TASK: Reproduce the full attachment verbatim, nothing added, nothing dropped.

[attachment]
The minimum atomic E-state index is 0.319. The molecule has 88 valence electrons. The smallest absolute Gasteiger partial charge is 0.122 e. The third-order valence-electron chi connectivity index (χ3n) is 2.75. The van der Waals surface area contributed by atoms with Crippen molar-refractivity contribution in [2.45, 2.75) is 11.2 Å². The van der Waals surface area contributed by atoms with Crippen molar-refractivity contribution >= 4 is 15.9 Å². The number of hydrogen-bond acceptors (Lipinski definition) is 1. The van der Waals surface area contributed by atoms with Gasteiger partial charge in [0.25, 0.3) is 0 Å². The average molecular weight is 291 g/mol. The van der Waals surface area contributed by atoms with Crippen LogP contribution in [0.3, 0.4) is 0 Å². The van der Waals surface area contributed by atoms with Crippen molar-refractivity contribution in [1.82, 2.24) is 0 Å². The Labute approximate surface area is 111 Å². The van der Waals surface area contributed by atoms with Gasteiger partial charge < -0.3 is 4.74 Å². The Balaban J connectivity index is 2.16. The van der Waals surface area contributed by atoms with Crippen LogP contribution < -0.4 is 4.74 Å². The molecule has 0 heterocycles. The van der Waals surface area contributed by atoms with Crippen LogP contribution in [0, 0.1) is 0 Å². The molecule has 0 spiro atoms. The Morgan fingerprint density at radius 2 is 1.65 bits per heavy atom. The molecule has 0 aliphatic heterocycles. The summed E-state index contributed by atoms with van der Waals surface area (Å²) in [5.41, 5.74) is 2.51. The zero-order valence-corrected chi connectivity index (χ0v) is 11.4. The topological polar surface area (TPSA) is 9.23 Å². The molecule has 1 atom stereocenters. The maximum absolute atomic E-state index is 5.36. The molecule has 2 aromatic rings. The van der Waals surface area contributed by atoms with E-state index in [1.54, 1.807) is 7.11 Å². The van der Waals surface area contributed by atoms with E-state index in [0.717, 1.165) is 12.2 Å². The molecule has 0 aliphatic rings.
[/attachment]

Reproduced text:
The minimum atomic E-state index is 0.319. The molecule has 88 valence electrons. The smallest absolute Gasteiger partial charge is 0.122 e. The third-order valence-electron chi connectivity index (χ3n) is 2.75. The van der Waals surface area contributed by atoms with Crippen molar-refractivity contribution in [2.45, 2.75) is 11.2 Å². The van der Waals surface area contributed by atoms with Crippen molar-refractivity contribution >= 4 is 15.9 Å². The number of hydrogen-bond acceptors (Lipinski definition) is 1. The van der Waals surface area contributed by atoms with Gasteiger partial charge in [0.25, 0.3) is 0 Å². The average molecular weight is 291 g/mol. The van der Waals surface area contributed by atoms with Crippen LogP contribution in [0.3, 0.4) is 0 Å². The van der Waals surface area contributed by atoms with Crippen molar-refractivity contribution in [1.82, 2.24) is 0 Å². The Labute approximate surface area is 111 Å². The van der Waals surface area contributed by atoms with Gasteiger partial charge < -0.3 is 4.74 Å². The Balaban J connectivity index is 2.16. The van der Waals surface area contributed by atoms with Crippen LogP contribution < -0.4 is 4.74 Å². The molecule has 0 heterocycles. The van der Waals surface area contributed by atoms with Crippen LogP contribution in [0, 0.1) is 0 Å². The molecule has 0 spiro atoms. The Morgan fingerprint density at radius 2 is 1.65 bits per heavy atom. The molecule has 0 aliphatic heterocycles. The summed E-state index contributed by atoms with van der Waals surface area (Å²) in [5.41, 5.74) is 2.51. The zero-order valence-corrected chi connectivity index (χ0v) is 11.4. The topological polar surface area (TPSA) is 9.23 Å². The molecule has 1 atom stereocenters. The maximum absolute atomic E-state index is 5.36. The molecule has 2 aromatic rings. The van der Waals surface area contributed by atoms with E-state index in [1.54, 1.807) is 7.11 Å². The van der Waals surface area contributed by atoms with E-state index in [0.717, 1.165) is 12.2 Å². The molecule has 0 aliphatic rings.